“Any so-called material thing that you want is merely a symbol: you want it not for itself, but because it will content your spirit for the moment.”
Anyone with a pulse back in the 80‘s is familiar with Madonna’s song “Material Girl”. As one of her top five songs, the tune rode the radio waves consistently through American pop culture. Though not a proponent of hers, I found myself singing along to the catchy tune and identifying with the lyrics all too closely. These days the tragic truth of those words, that I am still a material girl, come crashing to the forefront of my brain every time I peruse my local department store. I find myself pining after things I absolutely can’t live without but that 30 minutes prior did not even know existed! Who knew that spending big bucks on 1000 thread count sheets would lend me a better night’s sleep? And look at the years I’ve wasted buying drugstore makeup when I could have had the grossly overpriced stuff at the department store! Suddenly, I feel left out of the social loop, like I’ve been doing it wrong all this time.
The magazines, the TV ads, the sales in the Sunday paper all scream at me in an urgency to buy that it is almost more than I can bear. If I don’t buy a pair of jeans in the latest wash or cut, I will look like a social outcast. I feel like the proverbial hamster on a wheel–running as fast as I can, trying to catch up and never reaching the ending point. Proverbs 17:20 nails it right at the heart of where I am:
“Death and Destruction are never satisfied, and neither are the eyes of man.”
That’s me. But when I finally take myself out of the chaos to a quiet place alone with God, I can hear Him quietly ask me, “When will I be enough?” His voice, though undetectable on a decibel level, is clear enough to cause an intake of breath. On a practical level, most of us are not in need of anything. There may be an unending wish list that would stress out even Santa, but the material needs just aren’t there. What we do need is something that no company, manufacturer, or entrepreneur can ever hope to provide us with: a satisfaction in God, in who He is, and the completeness that only He can bring to our lives.
Feasting at the world’s table leaves me empty and longing for something more. The excitement of getting something new and updated only lasts for a short time. Pretty soon my ravenous desire for more gets the better of me, and I’m back to my carnal ways. The world knows this and continually adds newer more updated models of everything—shoes, computers, phones, cars, etc.-perpetuating the cycle. Like empty calories attempting to satisfy the spaces of a hungry stomach, the “food” that the world offers can never fill a space in our lives that was only intended to be filled by God. But don’t believe me. God says it much more eloquently.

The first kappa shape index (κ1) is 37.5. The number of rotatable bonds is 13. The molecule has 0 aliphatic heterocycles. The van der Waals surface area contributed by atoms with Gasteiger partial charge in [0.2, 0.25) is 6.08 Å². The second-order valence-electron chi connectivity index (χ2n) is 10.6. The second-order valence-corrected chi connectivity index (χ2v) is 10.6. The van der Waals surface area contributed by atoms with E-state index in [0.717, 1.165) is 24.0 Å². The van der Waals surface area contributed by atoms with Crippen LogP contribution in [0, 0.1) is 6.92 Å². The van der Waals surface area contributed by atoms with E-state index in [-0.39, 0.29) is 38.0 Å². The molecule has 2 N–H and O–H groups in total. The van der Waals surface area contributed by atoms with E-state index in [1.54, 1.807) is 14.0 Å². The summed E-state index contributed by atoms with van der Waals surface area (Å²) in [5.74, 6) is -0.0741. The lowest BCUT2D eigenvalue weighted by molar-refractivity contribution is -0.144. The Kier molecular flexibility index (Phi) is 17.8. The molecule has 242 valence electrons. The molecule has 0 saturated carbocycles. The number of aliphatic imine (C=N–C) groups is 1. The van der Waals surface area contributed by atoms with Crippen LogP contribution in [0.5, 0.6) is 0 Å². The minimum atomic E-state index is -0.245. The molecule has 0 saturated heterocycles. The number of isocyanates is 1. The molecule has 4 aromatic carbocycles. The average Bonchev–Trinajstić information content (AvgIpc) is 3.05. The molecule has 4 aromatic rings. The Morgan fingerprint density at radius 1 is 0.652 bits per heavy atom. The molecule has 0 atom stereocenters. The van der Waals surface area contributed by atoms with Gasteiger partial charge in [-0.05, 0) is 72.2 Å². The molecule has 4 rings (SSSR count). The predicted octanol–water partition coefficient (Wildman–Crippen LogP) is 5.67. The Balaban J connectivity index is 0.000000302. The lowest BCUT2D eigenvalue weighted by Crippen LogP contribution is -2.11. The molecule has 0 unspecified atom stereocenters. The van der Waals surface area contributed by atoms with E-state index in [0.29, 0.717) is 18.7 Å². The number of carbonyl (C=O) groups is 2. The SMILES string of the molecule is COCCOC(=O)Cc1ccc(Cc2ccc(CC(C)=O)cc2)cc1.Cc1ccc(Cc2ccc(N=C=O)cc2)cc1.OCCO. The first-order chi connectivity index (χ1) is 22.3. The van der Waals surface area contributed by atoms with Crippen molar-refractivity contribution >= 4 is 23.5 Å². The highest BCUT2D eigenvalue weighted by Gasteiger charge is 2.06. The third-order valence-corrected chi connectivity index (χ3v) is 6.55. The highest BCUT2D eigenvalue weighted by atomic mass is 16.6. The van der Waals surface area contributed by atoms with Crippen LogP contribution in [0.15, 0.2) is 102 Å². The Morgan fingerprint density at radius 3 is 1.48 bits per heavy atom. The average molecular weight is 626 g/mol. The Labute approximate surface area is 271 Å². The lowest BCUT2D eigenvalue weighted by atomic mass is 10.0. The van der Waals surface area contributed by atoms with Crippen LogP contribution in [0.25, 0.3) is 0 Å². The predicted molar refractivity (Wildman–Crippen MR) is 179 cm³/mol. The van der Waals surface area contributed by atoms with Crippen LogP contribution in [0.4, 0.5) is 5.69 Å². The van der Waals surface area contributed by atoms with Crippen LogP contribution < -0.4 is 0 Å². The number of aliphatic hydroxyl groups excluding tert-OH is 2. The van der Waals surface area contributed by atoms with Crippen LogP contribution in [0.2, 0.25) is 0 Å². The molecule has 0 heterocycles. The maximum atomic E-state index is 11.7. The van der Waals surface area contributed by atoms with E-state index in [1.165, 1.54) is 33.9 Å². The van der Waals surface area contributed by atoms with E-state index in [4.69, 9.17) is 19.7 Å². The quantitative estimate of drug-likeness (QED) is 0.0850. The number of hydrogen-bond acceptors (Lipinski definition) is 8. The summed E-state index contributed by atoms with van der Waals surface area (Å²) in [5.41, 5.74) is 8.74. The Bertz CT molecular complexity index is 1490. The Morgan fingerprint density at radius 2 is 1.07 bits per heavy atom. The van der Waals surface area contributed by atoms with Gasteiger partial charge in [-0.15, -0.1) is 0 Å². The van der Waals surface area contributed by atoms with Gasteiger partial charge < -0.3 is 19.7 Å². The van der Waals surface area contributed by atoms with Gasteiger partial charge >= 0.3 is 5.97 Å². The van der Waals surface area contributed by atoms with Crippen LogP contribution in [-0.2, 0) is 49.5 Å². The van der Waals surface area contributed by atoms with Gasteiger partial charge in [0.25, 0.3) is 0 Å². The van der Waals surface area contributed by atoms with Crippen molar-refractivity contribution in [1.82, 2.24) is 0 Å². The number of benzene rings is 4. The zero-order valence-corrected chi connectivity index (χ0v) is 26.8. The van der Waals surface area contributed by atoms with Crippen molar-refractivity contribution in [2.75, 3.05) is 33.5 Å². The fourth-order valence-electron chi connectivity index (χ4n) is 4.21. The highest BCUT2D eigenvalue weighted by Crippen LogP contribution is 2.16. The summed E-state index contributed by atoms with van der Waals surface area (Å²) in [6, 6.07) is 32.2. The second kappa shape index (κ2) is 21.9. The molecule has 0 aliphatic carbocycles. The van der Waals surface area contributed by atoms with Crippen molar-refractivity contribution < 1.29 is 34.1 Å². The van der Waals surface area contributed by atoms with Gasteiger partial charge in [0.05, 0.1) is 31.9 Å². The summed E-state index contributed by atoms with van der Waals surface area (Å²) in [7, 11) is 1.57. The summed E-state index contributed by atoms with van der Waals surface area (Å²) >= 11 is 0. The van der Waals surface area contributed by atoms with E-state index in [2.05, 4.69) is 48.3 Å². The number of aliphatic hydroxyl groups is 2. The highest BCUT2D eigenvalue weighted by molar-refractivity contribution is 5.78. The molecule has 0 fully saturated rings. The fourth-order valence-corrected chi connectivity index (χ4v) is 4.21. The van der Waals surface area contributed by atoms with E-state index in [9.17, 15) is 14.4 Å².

“Do not love the world or anything in the world. If anyone loves the world, the love of the Father is not in him. For everything in the world-the cravings of sinful man, the lust of his eyes and the boasting of what he has and does- comes not from the Father but from the world. The world and its desires pass away, but the man who does the will of God lives forever.” I John 2:15-17
One summer while on vacation I found myself in shops that were unfamiliar to me, ones that we don’t have in my town. I walked into a store lined with rows of beautiful things, clearance tags dripping from the sleeves. My heart started racing, and my feet barely touched the floor as I quickly flew to the racks. Okay. I’m exaggerating. A little. But if that doesn’t describe “the lust of the eyes” then I don’t know what does. This world is beautiful. It’s filled with beautiful things and gorgeous people. I’m drawn to it. You’re drawn to it. With that in mind, I find it so significant that Jesus came to this earth in the way He did. His coming was quiet and anything but beautiful or elegant. So many people missed it because their expectations were limited to what they knew to be kingly.
In the noise of our modern world, we too miss God, blinded by the distractions surrounding us, completely missing what He has appointed as beautiful and worthy of our time and attention–a relationship with Him that reaches to the people in our sphere of influence. On the days that I choose to concentrate on Jesus and to lay at His feet everything that I deem important, I am struck over and over again at how immediately those things become clutter at my feet. Nothing more than stuff to step over as I make my way to Him.
Sometimes the most wonderful things, the things most dense with meaning and substance are quiet and not necessarily attractive by the world’s standards. In contrast I’ve learned that just because the packaging is gorgeous doesn’t mean what’s inside is anything more than a cheap trinket.